Sick Migrant Kids Sent To Illinois

Jul 17, 2019

Hundreds of immigrant children who originally came to the southern border are sick, with illnesses like fever, strep throat, and even tuberculosis. Now, they’re being sent alone to Illinois shelters.

Over the past few weeks, more information has surfaced about dangerous overcrowding and the prolonged detention of children and adults at border patrol facilities in Texas.

There’s been little or no access to showers, clean clothes, or toothbrushes. Bathroom facilities are also limited. The close quarters and lack of sanitation mean disease can spread quickly.

Now, ProPublica Illinois is reporting that sick children have been sent alone from these border patrol facilities to shelters in Chicago.

In some cases, these children are suffering from fevers, chicken pox, mumps and even tuberculosis. And it’s not just physical illnesses that these kids are dealing with. Officials at Heartland Human Care Services, the nonprofit that runs these shelters, say that children are exhibiting behavior consistent with trauma, anxiety and fear when they arrive.

The Refugee Center in Champaign works with family members trying to reunite with unaccompanied children held in detention facilities. Lisa Wilson is the executive director.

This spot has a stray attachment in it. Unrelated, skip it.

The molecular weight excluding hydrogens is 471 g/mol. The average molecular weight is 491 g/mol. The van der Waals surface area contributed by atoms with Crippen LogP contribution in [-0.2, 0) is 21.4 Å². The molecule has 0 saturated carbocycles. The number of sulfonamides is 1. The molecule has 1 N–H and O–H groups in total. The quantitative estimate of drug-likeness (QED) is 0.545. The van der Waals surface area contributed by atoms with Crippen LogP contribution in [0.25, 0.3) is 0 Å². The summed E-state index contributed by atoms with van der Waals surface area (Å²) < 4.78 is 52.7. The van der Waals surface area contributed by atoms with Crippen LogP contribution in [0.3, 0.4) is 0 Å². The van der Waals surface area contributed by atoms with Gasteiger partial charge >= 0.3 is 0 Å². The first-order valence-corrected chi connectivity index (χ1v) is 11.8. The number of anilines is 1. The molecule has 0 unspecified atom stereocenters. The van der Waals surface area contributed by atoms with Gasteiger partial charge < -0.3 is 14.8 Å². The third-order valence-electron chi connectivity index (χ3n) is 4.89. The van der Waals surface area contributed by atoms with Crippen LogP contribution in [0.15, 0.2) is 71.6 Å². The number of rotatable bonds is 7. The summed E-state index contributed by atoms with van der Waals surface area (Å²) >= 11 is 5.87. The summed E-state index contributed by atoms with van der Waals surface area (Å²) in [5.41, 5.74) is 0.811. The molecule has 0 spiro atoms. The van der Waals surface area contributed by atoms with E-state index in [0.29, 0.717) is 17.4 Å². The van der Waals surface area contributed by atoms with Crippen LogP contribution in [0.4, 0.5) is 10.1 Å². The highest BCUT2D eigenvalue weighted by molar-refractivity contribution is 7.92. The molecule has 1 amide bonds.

“We have seen kids come through with conditions like chicken pox. We saw one with a broken arm,” Wilson said. “Clearly, the conditions are not ideal at where they’re being held.”

Wilson made her comments on The 21st. She said most of the children also show signs of mental distress.

“There’s all of this trauma from the place that they’re fleeing, the trauma that might happen to them along the way, hunger, rape abuse,” she said. “And then, at the border, they might have been separated from a parent or an aunt or a loved one.”

Wilson said counselors at the Refugee Center worked on three applications last week alone, for people hoping to reunite with minor relatives who came to the Chicago shelters from the detention centers.

She said the number of immigrants seeking help at her facility has risen 12 to 17 percent in the past two years.